Now lets look at Layer 4-7 (e.g. security, load balancing, application delivery control).  What I find interesting here is several of the new SDN private company fund raising in the past several months were for companies attacking this segment of the networking value chain.  Companies that might fall into this category include Embrane, LineRate, PLUMgrid and Pluribis.  Several industry people I speak to suggest that Layer 4-7 will actually be the first area of SDN deployment in data centers given the need to provision and manage policies/applications/security at scale in the data center, which proves to be difficult when managing multiple single purpose appliances and that managing this in the orchestration layer within the SDN model potentially provides an elegant and scalable solution.   It might be coincidental, but in listening to the F5 earnings call this week, I found the following dialogue in the Q&A portion of the call on why F5’s Technology Vertical has not been performing well in the past couple of quarters very interesting as it relates to this topic. Below is how F5 management responded to this question:

“So, on the Tech Vertical issue, you’re right. I mean, the Tech Vertical has trended down over the past several quarters for us, and we believe it’s driven really by a couple of our larger customers that are taking alternative architectural approaches in terms of how they’re building things. So, generally they’re building some basic functionality into that app. And, so we’ve been seeing that going on, and obviously we’re doing something about it.

We’ve got projects going on internally that we believe will provide this type of customer with ways that will make it easier for them to integrate our functionality into the applications [inaudible] that they’ve got.”

Source: Seekingalpha.com

What is interesting here is that the Technology Vertical within F5 results typically includes major data center and cloud providers in the category of Facebook, Apple, Google, Yahoo, etc.  While I do not know which specific customers F5 was referring to in this comment, it is valuable to see how such large-scale operators are already implementing certain parts of the Layer 4-7 stack on their own.  One can easily infer why Layer 4-7 SDN start-ups are getting funded at a nice clip given the potential for disruption here. Obviously, publically traded Layer 4-7 companies are not standing still as this is happening and are already offering virtual instances of their appliances, which I would imagine will ultimately be offered as applications in the SDN orchestration layer.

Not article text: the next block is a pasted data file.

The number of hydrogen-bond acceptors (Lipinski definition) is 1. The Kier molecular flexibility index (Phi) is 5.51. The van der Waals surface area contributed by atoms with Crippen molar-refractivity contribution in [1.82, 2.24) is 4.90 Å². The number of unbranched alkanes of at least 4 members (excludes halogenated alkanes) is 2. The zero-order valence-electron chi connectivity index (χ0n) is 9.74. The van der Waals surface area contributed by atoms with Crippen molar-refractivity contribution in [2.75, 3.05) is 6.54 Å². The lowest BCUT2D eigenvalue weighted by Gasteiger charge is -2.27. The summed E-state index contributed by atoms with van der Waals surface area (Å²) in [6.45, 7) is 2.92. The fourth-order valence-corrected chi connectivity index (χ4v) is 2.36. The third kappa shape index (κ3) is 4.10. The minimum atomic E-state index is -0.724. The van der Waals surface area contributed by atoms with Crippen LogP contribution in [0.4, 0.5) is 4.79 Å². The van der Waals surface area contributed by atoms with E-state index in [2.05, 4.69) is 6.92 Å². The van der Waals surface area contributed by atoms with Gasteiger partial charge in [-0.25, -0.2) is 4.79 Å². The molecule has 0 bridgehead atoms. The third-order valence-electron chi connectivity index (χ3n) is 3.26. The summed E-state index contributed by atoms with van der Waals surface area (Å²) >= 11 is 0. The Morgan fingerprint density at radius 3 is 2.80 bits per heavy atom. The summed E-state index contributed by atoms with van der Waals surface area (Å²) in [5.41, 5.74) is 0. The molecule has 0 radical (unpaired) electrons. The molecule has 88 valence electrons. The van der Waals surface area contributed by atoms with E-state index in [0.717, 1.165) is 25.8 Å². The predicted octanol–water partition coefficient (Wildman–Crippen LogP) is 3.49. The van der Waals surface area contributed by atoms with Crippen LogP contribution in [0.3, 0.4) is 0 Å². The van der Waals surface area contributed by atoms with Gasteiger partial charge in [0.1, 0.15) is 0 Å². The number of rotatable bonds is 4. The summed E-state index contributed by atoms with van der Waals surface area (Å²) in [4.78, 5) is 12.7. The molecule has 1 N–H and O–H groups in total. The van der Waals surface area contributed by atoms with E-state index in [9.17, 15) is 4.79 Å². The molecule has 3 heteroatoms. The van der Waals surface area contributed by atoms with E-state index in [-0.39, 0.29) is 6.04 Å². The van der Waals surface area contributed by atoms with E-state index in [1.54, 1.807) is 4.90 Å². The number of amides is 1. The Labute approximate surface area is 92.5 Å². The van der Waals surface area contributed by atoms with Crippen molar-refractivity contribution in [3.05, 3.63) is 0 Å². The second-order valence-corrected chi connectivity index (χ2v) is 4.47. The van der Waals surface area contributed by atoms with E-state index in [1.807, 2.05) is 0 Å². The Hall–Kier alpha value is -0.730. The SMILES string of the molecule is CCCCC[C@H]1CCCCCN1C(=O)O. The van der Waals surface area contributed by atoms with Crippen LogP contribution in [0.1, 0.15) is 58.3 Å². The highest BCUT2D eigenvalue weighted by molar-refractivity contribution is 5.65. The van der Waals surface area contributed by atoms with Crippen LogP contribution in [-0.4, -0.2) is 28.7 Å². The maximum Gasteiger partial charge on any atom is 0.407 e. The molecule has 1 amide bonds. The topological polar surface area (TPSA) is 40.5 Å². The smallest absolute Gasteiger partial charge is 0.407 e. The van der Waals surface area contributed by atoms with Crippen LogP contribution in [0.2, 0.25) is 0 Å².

Finally, start-up Pertino appears to be focused on using SDN as a framework for Network As A Service (NaaS).  While they are not likely to be the only company pursuing such a business plan (perhaps some of the companies mentioned above), it does the raise the option that NaaS could be disruptive to the entire networking value chain especially if we see large players like Amazon, Google and others pursue such an offering or if a new disruptive start-up emerges to be the Saleforce.com of NaaS.

So in summary, SDN it is going to be a very disruptive technology. What was initially viewed as a technology shift that will be a negative for Cisco and Juniper is now potentially more complex to predict in terms of public market investing.  What is likely, however, is that SDN will have little impact to publicly traded stocks in 2013 as other macro and company specific fundamentals will be more relevant to stock prices in my view.  I doubt we will see another VMware/Nicira type of deal in 2013 both in size and in its impact to publically traded stocks like the $5 billion in lost value Cisco experienced the day after this deal was announced.  However, over the course of the next year or two, the potential impact of SDN to publically traded companies and how these companies either capitalize or fall victim to the adoption of SDN will be more evident.  It will certainly be fascinating to watch!

Disclosure:  I currently own shares of Cisco mentioned in this blog post.  NT Advisors LLC may currently or in the future solicit or have as clients any company mentioned in this report.

Are Optical Component Stocks In Trouble?